Tuesday, September 06, 2011

Flutter of Keys

Can you hear it? The sound of keys tapping crazily, people writing, posting, scrambling, (no pushing and shoving) all trying to get into the Free Writing course that I’ve decided to mentor once again this session. I had put it off last session to take a break from the insanity, but with it now in full swing since last Tuesday, I realized, the insanity has begun again.

I only say insanity, because have you ever seen over 500 writers all trying to get into one hallway, looking around for rooms, names and lessons all that will carry them on the journey of writing that they’ve decided to embark on?

They’ll come in, demanding to be given a lesson, tired of looking around at all the links, they’ll want to begin like yesterday on this writing journey. Some will not like the fact that they need to adhere to rules, post links of their websites and be out the door. We have over six hundred registered and I’m always amazed how so many people begin the journey but few stay the course to see the journey through.

As volunteer mentors, we take quite a battering. As students get frustrated, sling harsh brutal words at you, slit your throat while you’re off helping someone else, these people need to realize that we are humans behind the screen, who have taken many hours out of our lives to guide you, the new writer on a path that just may lead you to the published world.

Even if you don’t get published; as one person has asked us NOT to  publish his/her writing in our EZine. Can you imagine that? Someone hails your work as good enough to be publishable and because you’re not getting MONEY, you say you will decline having your work published? And I’m telling you, they put up a good argument as to why they DON’T want their work published. I just hope that seven years down the line as they are still struggling to get something published, has forced them into giving up writing entirely, that they remember that the one score on their resume where it says PUBLISHED, is missing.

You still are being taught the basics in writing. Some really good lessons on Dialogue, Characterization, and  quite a few other tricks of the trade. All of which you will carry with you on the leg of your writing journey, where you feel as if you’re in the least, a competent writer.

As you sail off on this writing journey, respect the ones who are there giving of their time to see you through this leg of your writing career. We’re here to assist, it is your job to learn, not butt heads with one another because guess what, every market that you submit to, will have guidelines and rules.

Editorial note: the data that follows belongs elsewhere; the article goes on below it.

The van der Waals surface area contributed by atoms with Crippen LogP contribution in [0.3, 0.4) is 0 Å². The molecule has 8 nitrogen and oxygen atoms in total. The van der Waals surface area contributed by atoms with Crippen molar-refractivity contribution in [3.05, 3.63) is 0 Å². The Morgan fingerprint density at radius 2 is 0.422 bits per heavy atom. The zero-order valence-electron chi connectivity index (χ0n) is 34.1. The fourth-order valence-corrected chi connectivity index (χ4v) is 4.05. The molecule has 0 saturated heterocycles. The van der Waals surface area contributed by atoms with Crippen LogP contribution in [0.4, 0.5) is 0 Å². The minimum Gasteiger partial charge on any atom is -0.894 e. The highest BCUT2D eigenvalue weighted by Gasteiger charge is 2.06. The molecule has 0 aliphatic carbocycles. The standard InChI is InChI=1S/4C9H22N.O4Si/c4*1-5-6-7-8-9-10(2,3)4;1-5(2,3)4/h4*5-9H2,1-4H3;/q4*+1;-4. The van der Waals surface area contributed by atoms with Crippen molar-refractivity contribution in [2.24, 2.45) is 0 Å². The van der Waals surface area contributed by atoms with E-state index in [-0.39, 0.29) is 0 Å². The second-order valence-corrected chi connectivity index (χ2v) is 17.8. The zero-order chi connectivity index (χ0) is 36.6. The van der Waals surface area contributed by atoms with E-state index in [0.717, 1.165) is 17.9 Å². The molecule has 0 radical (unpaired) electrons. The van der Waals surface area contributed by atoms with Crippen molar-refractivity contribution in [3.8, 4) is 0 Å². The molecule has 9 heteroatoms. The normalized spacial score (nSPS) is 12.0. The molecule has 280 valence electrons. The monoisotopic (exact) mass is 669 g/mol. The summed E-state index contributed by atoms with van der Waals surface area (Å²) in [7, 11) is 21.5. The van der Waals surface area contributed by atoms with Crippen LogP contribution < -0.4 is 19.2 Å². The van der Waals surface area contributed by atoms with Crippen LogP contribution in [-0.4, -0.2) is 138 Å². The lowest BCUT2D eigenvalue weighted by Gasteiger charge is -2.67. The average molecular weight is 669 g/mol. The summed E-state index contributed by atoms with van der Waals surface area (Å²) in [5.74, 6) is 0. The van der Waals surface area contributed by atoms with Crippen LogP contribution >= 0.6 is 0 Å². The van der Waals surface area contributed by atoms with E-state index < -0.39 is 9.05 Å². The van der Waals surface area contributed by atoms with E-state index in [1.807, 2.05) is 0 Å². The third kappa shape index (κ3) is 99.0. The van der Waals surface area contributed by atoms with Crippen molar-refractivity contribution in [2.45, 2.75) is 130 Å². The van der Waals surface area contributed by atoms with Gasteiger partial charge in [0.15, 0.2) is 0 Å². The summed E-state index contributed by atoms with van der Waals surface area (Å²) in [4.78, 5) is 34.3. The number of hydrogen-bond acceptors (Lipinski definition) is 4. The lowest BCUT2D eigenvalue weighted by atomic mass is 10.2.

Enjoy the path that you’ve chosen. You’ve chosen wisely. Stay the course my new friends.


M. SUE said...

You make a good point that the volunteer mentors are humans; so, too, are the students. I know friendships develop but even so, from time to time, it might be good to remind everyone that behind all the words brought forth there are 500-600 REAL PEOPLE. Is it possible a look up from their own keyboards to actually see the real people, not just their own goals, would be helpful in alleviating the battering and harsh brutal word slinging?
Just thinking~
M. Sue

joni said...

You know Sue, you've been there. I think it is just the excitement and anticipation of the "I'm going to be a writer."

I don't think they realize it takes a lot of work in pulling it all off. Close to 600 registered students and nearly 500 showed up, so yeah I just think we all need to realize, we're humans. :)

But WHEW! What a first day!

benning said...

It was certainly a full day! LOL

Good post! :D

joni said...

You were out working!!! :P

Indeed it was, a very full day!

I,Writer said...

I remembered mt F2K, it was the time when I was first introduced to WVU, it was time of wonderful excitement..but now that I look back I see that I couldn't finish the last week of F2k, but whatever I did do was fun! If you ask me, I didnt have any problem with the rules.And I also remember how excited I was to find a 'free' course to learn writing! We all are humans, with passions, feelings and our own set of problems, when so many come together, its obvious there will be some trouble! But all of the mentors at F2K really do a great job, maybe someday I will help like I was helped...

joni said...

I've been a mentor about five or six years, and the first week is always the craziest.
The students settle in, they acknowledge the rules and they write their hearts out.

That's what it's all about, writing. :)